Electronic Frontier Foundation – Disastrous IP Legislation Is Back – And It’s Worse than Ever

Public Knowledge – House Version of Rogue Websites Bill Adds DMCA Bypass, Penalties for DNS Workarounds

Fight for the Future – SOPA Act Breaks the Internet

Tech Freedom – Statement on Stop Online Piracy Act


Committee on the Judiciary – Bipartisan Bill Combats Online Piracy

Recording Industry Assn. of America – House Introduces Bipartisan Legislation to Protect American IP Jobs

Motion Picture Assn. of America – Tech Execs Should Read the PROTECT IP Act Before Attacking It

U.S. Chamber of Commerce – U.S. Chamber Praises House Legislation to Protect Jobs and Sever Rogue Websites from the American Marketplace

Copyright Alliance – Copyright Alliance Cheers U.S. House Proposal to Curb Digital Theft of U.S. Intellectual Property

Independent Film & Television Alliance – Independent Film & Television Alliance Applauds New Intellectual Property Enforcement Bill

National Music Publishers Assn. – House Legislation on Rogue Sites Welcomed by Songwriting and Music Publishing Industry

American Assn. of Independent Music –
A2IM Applauds the U.S. House of Representatives Proposed Stop Online Piracy Act Legislation

American Federation of Musicians (AFM), American Federation of Television and Radio Artists (AFTRA), Directors Guild of America (DGA), International Alliance of Theatrical Stage Employees, Moving Picture Technicians, Artists and Allied Crafts of the United States, Its Territories and Canada (IATSE), International Brotherhood of Teamsters (IBT), and Screen Actors Guild (SAG) – Joint statement in support of SAOP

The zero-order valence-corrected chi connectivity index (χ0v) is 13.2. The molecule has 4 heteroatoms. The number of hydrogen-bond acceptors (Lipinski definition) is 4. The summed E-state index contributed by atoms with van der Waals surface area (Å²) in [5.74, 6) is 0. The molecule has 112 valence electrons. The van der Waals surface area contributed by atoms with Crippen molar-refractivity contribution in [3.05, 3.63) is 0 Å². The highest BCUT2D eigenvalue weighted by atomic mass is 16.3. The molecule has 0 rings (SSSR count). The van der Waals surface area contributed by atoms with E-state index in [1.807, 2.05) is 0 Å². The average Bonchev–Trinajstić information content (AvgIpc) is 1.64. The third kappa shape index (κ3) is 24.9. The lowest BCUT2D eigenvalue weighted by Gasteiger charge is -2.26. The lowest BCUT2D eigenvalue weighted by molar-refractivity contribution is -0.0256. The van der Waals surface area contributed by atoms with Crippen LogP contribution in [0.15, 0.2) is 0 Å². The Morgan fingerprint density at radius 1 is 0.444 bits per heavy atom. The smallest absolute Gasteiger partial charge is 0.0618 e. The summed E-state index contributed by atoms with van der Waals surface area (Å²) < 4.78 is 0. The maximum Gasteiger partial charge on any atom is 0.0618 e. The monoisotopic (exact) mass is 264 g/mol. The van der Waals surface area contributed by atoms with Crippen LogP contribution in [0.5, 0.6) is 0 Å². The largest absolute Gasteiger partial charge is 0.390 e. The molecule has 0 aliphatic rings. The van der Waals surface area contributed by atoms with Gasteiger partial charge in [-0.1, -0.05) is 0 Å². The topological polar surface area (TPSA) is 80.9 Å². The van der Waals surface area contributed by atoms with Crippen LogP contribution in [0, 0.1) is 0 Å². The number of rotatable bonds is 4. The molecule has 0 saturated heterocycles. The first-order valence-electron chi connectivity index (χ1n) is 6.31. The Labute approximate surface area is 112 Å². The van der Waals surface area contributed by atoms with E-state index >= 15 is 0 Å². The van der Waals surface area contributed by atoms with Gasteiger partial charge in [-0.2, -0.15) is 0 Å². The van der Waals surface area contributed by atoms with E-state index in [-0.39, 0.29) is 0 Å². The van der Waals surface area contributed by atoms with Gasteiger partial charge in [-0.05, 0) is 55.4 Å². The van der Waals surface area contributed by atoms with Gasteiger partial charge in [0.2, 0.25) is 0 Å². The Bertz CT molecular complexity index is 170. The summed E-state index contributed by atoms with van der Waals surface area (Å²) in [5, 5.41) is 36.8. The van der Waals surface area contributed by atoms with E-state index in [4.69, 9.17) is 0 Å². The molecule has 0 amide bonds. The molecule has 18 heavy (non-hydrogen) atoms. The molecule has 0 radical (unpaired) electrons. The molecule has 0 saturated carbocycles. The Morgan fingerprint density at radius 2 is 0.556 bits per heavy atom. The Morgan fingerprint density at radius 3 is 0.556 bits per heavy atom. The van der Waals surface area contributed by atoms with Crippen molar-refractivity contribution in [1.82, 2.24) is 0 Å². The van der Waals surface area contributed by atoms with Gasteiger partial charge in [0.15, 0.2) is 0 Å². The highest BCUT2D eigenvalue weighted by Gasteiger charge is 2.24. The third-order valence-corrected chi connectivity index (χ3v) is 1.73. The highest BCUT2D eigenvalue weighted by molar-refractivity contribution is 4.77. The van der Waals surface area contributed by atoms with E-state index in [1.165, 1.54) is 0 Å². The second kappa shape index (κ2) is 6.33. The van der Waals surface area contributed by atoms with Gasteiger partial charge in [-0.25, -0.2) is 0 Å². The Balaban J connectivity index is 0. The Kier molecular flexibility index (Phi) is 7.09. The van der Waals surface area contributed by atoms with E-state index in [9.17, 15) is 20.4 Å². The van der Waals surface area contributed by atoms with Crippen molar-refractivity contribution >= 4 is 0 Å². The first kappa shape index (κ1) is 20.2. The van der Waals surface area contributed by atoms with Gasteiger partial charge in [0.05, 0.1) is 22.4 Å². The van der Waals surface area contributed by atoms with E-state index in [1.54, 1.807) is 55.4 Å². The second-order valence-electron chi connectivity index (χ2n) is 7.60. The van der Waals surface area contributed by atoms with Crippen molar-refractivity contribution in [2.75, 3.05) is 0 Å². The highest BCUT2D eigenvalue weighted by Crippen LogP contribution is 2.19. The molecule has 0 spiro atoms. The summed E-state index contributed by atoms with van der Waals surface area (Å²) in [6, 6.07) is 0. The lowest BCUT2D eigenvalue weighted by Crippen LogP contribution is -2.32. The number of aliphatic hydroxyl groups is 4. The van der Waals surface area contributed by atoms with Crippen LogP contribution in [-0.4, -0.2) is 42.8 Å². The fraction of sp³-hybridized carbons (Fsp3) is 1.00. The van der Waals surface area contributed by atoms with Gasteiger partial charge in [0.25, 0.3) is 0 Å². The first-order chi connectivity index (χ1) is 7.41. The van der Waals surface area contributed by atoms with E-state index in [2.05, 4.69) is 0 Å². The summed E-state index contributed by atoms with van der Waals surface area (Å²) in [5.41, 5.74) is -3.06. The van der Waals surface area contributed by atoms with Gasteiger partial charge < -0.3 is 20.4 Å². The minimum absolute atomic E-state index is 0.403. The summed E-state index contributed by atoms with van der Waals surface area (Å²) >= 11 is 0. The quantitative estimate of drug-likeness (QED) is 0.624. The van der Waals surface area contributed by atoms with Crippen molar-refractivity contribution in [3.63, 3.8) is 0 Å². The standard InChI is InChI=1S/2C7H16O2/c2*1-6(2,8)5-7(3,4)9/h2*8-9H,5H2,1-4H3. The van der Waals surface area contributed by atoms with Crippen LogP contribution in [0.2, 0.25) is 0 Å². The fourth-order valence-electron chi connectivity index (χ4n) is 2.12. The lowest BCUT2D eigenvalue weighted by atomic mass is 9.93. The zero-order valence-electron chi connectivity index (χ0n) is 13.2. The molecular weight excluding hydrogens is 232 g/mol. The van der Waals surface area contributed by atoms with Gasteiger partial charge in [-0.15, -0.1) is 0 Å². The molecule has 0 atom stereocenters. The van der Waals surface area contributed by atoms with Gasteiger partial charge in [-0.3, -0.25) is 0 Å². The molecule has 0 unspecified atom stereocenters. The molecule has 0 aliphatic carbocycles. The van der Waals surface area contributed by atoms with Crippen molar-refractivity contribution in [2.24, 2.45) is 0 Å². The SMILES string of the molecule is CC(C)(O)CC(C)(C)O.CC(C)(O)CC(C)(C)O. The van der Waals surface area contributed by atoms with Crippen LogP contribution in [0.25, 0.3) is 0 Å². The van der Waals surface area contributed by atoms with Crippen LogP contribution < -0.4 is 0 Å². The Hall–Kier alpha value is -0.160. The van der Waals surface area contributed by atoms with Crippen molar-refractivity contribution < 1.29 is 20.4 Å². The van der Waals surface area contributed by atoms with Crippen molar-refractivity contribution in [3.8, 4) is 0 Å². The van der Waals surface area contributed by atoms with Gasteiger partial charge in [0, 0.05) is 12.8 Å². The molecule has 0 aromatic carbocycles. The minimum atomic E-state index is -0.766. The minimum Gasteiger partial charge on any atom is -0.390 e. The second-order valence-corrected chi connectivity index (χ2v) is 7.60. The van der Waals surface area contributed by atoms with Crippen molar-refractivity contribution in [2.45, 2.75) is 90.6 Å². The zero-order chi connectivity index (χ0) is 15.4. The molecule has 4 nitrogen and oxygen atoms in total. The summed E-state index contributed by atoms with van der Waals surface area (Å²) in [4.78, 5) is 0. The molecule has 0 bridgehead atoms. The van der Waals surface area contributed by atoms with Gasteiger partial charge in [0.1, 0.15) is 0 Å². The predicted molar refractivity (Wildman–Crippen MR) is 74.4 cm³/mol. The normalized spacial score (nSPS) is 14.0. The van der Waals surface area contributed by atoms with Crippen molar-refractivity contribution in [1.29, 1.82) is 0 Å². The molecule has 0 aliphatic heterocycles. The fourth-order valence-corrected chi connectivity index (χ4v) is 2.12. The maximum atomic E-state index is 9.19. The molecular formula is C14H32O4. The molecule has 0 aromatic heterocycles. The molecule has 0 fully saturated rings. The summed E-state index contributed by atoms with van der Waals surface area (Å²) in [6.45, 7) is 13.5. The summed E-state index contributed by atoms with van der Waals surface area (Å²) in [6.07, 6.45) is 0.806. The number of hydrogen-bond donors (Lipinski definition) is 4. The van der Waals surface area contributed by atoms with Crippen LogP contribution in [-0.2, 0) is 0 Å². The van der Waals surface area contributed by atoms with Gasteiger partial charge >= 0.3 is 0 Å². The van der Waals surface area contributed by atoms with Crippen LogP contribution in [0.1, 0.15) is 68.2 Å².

Photo by flickr user Kathleen Tyler Conklin, used under Creative Commons license







  1. Chris –

    Why are you buying into this complete bullsh*t smear campaign?

    The EFF has lost its mind. There is nothing in this bill to justify such paranoia.

    Theft is a crime. The bill reinforces that. It’s necessary to protect intellectual property that has cost many millions of dollars to create from being stolen.

    I’m losing respect for the people who repeat this ridiculous canard that the bill ‘Hurts the internet’. That’s a crock of sh*t, plain and simple.

    a left-leaning libertarian who supports the bill

    • Hi, and thanks for the comment. I didn’t think I was taking sides in this story, and neither did the people who emailed to tell me I was in the pocket of the entertainment industry. But since you sort of asked, I tend to agree with this op-ed written by Jon Healey at the LA Times –

      I also agree with what Sen. Ron Wyden (D-Ore.) said: “The collateral damage of this approach is speech, innovation and the very integrity of the Internet.”

      There are a few things in particular that concern me. One is that YouTube etc. often act on flawed takedown notices. That’s not too much of a problem when it’s just a song down for a couple of hours. But this new law means a similar situation will cause an entire site will disappear. Even if we grant the benefit of the doubt that the authorities won’t take down YouTube, there are numerous legitimate music blogs and band websites that would materially suffer if they were disappeared. If you think that can’t happen, any indie artist who has had a hit single can tell you stories of major labels sending takedown notices for songs the labels don’t own. Here’s a rather well-known incident involving Edwyn Collins and his song “Girl Like You” –

      Another concern is the unintentional consequences of DNS filtering, which weakens security, invites censorship, and has never worked when implemented. But it’s not a “ridiculous canard” that the proposed law could hurt the Internet. ” Here’s a research paper that explains what people mean by that, written by Steve Crocker of Shinkuro, David Dagon of Georgia Tech, Dan Kaminsky of DKH, Danny McPherson of Verisign and Paul Vixie of Internet Systems Consortium – [PDF]

      You’re welcome to send a rebuttal, btw, which I will be happy to post without editing.